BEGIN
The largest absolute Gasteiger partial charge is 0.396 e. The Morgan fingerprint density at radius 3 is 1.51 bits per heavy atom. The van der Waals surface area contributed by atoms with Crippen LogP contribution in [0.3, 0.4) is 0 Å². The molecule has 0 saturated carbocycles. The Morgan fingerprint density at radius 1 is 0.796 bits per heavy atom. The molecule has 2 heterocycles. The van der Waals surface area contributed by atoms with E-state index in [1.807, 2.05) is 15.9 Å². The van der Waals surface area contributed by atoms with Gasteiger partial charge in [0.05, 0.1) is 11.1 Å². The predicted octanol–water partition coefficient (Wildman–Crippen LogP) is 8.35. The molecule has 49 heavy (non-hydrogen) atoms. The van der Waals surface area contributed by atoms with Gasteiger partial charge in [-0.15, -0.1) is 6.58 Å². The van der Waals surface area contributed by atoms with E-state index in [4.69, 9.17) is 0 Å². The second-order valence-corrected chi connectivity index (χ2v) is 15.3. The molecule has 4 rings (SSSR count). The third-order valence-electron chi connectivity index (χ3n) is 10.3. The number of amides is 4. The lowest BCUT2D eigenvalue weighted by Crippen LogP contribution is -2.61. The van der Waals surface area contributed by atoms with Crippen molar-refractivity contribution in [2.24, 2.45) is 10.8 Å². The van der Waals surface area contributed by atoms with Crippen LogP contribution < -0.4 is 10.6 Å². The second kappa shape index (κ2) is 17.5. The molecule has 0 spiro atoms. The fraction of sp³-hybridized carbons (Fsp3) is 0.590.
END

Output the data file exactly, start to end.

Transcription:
The largest absolute Gasteiger partial charge is 0.396 e. The Morgan fingerprint density at radius 3 is 1.51 bits per heavy atom. The van der Waals surface area contributed by atoms with Crippen LogP contribution in [0.3, 0.4) is 0 Å². The molecule has 0 saturated carbocycles. The Morgan fingerprint density at radius 1 is 0.796 bits per heavy atom. The molecule has 2 heterocycles. The van der Waals surface area contributed by atoms with E-state index in [1.807, 2.05) is 15.9 Å². The van der Waals surface area contributed by atoms with Gasteiger partial charge in [0.05, 0.1) is 11.1 Å². The predicted octanol–water partition coefficient (Wildman–Crippen LogP) is 8.35. The molecule has 49 heavy (non-hydrogen) atoms. The van der Waals surface area contributed by atoms with Gasteiger partial charge in [-0.15, -0.1) is 6.58 Å². The van der Waals surface area contributed by atoms with E-state index in [4.69, 9.17) is 0 Å². The second-order valence-corrected chi connectivity index (χ2v) is 15.3. The molecule has 4 rings (SSSR count). The third-order valence-electron chi connectivity index (χ3n) is 10.3. The number of amides is 4. The lowest BCUT2D eigenvalue weighted by Crippen LogP contribution is -2.61. The van der Waals surface area contributed by atoms with Crippen molar-refractivity contribution in [2.24, 2.45) is 10.8 Å². The van der Waals surface area contributed by atoms with Crippen LogP contribution < -0.4 is 10.6 Å². The second kappa shape index (κ2) is 17.5. The molecule has 0 spiro atoms. The fraction of sp³-hybridized carbons (Fsp3) is 0.590.